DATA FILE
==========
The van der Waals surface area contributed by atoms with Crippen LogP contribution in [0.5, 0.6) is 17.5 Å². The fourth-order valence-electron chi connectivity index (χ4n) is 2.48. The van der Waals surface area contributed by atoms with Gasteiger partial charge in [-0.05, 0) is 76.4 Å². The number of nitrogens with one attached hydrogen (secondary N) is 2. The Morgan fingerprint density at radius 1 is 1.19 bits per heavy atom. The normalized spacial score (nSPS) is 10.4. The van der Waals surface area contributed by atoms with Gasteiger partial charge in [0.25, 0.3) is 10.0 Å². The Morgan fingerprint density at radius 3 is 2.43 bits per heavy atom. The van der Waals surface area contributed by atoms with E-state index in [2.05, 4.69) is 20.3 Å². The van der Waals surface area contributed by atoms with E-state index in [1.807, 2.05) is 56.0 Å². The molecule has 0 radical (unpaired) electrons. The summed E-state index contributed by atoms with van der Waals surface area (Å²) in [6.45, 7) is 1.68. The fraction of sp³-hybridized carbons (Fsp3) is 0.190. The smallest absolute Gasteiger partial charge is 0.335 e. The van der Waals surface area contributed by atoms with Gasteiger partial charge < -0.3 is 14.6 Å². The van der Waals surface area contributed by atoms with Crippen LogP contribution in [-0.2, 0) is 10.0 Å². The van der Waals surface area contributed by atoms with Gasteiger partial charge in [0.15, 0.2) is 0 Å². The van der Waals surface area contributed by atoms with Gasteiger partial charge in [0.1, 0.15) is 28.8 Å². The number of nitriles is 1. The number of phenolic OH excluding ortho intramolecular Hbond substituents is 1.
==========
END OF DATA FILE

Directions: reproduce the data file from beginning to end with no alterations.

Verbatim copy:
The van der Waals surface area contributed by atoms with Crippen LogP contribution in [0.5, 0.6) is 17.5 Å². The fourth-order valence-electron chi connectivity index (χ4n) is 2.48. The van der Waals surface area contributed by atoms with Gasteiger partial charge in [-0.05, 0) is 76.4 Å². The number of nitrogens with one attached hydrogen (secondary N) is 2. The Morgan fingerprint density at radius 1 is 1.19 bits per heavy atom. The normalized spacial score (nSPS) is 10.4. The van der Waals surface area contributed by atoms with Gasteiger partial charge in [0.25, 0.3) is 10.0 Å². The Morgan fingerprint density at radius 3 is 2.43 bits per heavy atom. The van der Waals surface area contributed by atoms with E-state index in [2.05, 4.69) is 20.3 Å². The van der Waals surface area contributed by atoms with E-state index in [1.807, 2.05) is 56.0 Å². The molecule has 0 radical (unpaired) electrons. The summed E-state index contributed by atoms with van der Waals surface area (Å²) in [6.45, 7) is 1.68. The fraction of sp³-hybridized carbons (Fsp3) is 0.190. The smallest absolute Gasteiger partial charge is 0.335 e. The van der Waals surface area contributed by atoms with Gasteiger partial charge < -0.3 is 14.6 Å². The van der Waals surface area contributed by atoms with Crippen LogP contribution in [-0.2, 0) is 10.0 Å². The van der Waals surface area contributed by atoms with Gasteiger partial charge in [0.15, 0.2) is 0 Å². The van der Waals surface area contributed by atoms with Gasteiger partial charge in [0.1, 0.15) is 28.8 Å². The number of nitriles is 1. The number of phenolic OH excluding ortho intramolecular Hbond substituents is 1.